The reinstatement of year-round Pell grants is good news for community college students who otherwise had to take the summer semester off or find other ways to pay for that term.
Getting Congress to approve the use of Pell grants for programs outside the traditional academic calendar was a top legislative priority of the American Association of Community Colleges and was highlighted in AACC’s successful #PellYes campaign on social media.
Year-round Pell was available in the 2009-10 and 2010-11 academic years, until budget constraints prompted lawmakers to nix it. Congress restored it in May, and the U.S. Department of Education announced Pell grants for the current summer session would be available beginning July 1.
Other funding sources
“We’re excited about this,” said Leslie Buse, assistant director of financial aid at Northeast Iowa Community College (NICC).
But like most community colleges, NICC isn’t able to offer Pell grants for the summer semester until the summer of 2018. Students at NICC had already completed financial aid applications when year-round Pell was approved.
Having summer Pell grants to look forward to “opens up a whole new avenue of relief for students,” Buse said, pointing to one student who had been at a four-year college, didn’t graduate and enrolled at NICC to get some job skills but is carrying a large amount of student debt.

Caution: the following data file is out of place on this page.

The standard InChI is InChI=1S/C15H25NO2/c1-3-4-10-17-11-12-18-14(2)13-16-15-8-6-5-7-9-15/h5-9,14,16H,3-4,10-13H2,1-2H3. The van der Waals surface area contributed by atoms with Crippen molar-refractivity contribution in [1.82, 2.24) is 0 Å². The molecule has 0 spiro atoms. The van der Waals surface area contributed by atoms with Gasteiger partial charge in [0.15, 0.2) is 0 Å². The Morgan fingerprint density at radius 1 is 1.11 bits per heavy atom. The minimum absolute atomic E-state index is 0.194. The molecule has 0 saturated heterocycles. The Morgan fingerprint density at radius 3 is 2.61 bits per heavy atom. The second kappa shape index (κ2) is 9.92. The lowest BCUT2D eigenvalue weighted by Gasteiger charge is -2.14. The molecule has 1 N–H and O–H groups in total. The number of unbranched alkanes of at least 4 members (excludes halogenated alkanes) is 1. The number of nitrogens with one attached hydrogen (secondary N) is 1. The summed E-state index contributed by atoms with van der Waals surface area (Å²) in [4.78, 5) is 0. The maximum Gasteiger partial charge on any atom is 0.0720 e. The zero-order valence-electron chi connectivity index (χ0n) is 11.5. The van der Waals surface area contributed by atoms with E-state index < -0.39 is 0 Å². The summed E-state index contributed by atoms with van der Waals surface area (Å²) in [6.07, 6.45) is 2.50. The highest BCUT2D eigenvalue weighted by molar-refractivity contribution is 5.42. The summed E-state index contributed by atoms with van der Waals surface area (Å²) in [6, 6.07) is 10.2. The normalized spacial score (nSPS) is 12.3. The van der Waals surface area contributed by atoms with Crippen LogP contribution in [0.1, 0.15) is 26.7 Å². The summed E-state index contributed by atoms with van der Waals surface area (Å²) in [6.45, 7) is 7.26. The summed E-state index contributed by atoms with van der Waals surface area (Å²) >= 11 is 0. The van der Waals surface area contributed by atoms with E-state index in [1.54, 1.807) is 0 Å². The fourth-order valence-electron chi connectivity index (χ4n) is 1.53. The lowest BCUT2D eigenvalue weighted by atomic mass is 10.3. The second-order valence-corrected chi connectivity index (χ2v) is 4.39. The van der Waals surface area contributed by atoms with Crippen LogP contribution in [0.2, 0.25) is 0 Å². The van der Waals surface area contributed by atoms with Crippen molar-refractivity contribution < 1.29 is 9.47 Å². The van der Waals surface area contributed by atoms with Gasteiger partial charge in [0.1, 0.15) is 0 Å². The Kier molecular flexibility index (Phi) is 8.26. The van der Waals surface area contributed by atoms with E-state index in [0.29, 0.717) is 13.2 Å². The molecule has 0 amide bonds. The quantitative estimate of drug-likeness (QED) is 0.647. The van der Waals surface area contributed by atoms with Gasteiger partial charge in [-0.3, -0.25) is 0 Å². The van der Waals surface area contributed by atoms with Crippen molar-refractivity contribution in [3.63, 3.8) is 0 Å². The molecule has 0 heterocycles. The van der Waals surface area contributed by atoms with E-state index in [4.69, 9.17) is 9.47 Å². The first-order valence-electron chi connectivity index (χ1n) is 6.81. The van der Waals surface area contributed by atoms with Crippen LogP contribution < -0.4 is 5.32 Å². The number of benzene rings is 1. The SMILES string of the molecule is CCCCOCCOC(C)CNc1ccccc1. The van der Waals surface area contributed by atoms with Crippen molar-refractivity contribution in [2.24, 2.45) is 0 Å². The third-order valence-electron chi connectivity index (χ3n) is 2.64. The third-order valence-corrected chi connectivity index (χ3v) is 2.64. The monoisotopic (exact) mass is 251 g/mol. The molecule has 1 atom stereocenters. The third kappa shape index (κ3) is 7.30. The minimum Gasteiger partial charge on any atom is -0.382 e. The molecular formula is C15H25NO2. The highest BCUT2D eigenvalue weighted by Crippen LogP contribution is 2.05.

Many students at NICC had already used up their 2016-17 Pell funds, so they had to borrow tuition money from family or friends or find other resources if they wanted to take classes this summer, Buse said. In some cases, the college helped out with leftover scholarship money.
“It becomes so stressful for students trying to figure this out,” she said.
A few students who had earned enough credits to be considered a sophomore this summer qualified for an additional $1,000 in loans. Others just didn’t register for the summer session.
Many NICC students in technical and career programs – and the employers who want to hire them – want to get through college as quickly as possible, Buse said. To help with that, NICC worked to shorten some programs from two years to one year, but that means students have a larger credit load per term.
Butler Community College in Kansas expects to provide Pell grants for the current summer session for students taking at least six credit hours, according to Sheryl Hayes, a financial aid program specialist.
There are about 50 students who are Pell eligible and used up their Pell funds for the year and now are paying out-of-pocket for the summer session. They would be eligible for reimbursement if they apply for financial aid in time, Hayes said.
About 3,600 Butler students had applied for financial aid for 2016-17 and are enrolled this summer. Of that group, 412 students weren’t enrolled full-time in the fall or spring, so they had leftover funds to cover the summer semester.